> create incremental backup snapshots using hard links.

I'm not sure it would be wise to change the default behavior to --no-tweak, but it would certainly be useful to add a daemon configuration parameter to force --no-tweak mode; I'll convert this bug to an enhancement request for such a parameter.

> The "--link-dest" option attempts to solve
> the problem but adds serious problems of its own. Some of the problems I see
> are:
> 
> 1. The hard links and permission / owner / group change problem:

Right; this would be solved by --no-tweak or a corresponding daemon parameter.

> 2a. A big problem with "--link-dest" is that it requires that the client
> machine be correctly configured to work.

I have entered bug 5449 for the ability to specify a link-dest dir on a daemon in a way that is transparent to the client.

> 2b. Another big problem with "--link-dest" is that when used as documented and
> intended there is only one copy of the previous backup and it cannot be
> protected from the forked daemon by chroot!  The daemon must have direct access
> to the one and only good copy of your data so a bug, exploit or malicious
> client can easily clobber it.

If you want to keep only one copy of the previous backup, clearly there's no way the daemon can --link-dest from it unless it is inside the chroot; nothing can be done about this.  Thus, if you are worried about bugs in the daemon, you will have to keep a second copy just for the daemon, as you mention.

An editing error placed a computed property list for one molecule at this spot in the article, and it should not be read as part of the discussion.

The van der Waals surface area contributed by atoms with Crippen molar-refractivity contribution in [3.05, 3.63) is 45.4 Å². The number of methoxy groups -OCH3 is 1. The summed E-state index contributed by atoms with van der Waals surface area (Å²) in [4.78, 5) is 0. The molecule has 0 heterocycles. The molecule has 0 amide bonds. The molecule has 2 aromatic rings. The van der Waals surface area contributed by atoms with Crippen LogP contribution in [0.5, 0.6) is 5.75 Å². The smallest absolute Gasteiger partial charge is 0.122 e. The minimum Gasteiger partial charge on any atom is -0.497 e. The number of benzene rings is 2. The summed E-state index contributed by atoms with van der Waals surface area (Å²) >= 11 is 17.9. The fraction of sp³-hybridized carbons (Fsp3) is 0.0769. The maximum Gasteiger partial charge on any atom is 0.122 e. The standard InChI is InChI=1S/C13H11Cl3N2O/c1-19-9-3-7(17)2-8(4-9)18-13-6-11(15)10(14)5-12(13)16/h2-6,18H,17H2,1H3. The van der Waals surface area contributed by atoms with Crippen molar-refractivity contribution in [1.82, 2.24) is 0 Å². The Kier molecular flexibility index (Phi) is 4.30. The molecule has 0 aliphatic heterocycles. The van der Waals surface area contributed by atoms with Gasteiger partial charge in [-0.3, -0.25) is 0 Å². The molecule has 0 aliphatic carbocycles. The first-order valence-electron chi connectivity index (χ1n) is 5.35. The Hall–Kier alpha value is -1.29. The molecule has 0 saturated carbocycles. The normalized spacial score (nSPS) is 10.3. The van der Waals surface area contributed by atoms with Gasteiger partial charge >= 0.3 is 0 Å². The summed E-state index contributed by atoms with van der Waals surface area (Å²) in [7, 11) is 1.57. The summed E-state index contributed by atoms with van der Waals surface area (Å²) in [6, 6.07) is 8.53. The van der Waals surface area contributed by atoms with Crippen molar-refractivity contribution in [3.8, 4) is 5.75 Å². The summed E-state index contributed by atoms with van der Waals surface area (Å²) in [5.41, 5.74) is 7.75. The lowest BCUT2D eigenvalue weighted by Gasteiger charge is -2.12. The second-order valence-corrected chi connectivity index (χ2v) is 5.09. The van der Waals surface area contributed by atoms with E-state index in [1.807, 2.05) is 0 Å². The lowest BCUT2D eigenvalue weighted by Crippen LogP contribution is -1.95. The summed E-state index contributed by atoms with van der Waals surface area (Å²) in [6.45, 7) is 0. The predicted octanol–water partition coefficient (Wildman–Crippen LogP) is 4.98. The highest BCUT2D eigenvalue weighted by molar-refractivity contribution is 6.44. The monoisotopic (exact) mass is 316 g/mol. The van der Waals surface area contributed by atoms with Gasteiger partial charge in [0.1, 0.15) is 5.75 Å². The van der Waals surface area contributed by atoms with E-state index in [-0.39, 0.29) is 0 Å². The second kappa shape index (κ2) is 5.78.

However, a bug-free daemon with the enhancements that we're discussing could be configured so it would not harm the previous backup no matter what the client does.  Specifically: the daemon link-dest parameter I'm envisioning would let you locate the previous backup outside the module (but of course inside the chroot).  With that arrangement and symlink munging, the client can't write to the previous backup directly, and with a no-tweak parameter, the client can't write via existing hard links in the module in the event that a backup is interrupted and restarted.

> 2c. Lots of other problems and confusion related to "--link-dest" . (See
> Bugzilla).

I'm not sure why you mention this here, because if the bugs are in Bugzilla, that means that we already know about them (or they are fixed).  By the way, the link in your email matched a lot of bugs that have nothing to do with --link-dest.  Here's mine:

https://bugzilla.samba.org/buglist.cgi?query_format=advanced&long_desc_type=substring&long_desc=--link-dest
Comment 3 Carl E. Thompson 2008-05-08 08:14:14 UTC
(In reply to comment #2)
> (In reply to comment #0)

> ...

> > Not being able to completely eliminate modifying files in place
> > greatly and negatively affects a very common use of rsync: backup systems that
> > create incremental backup snapshots using hard links.
>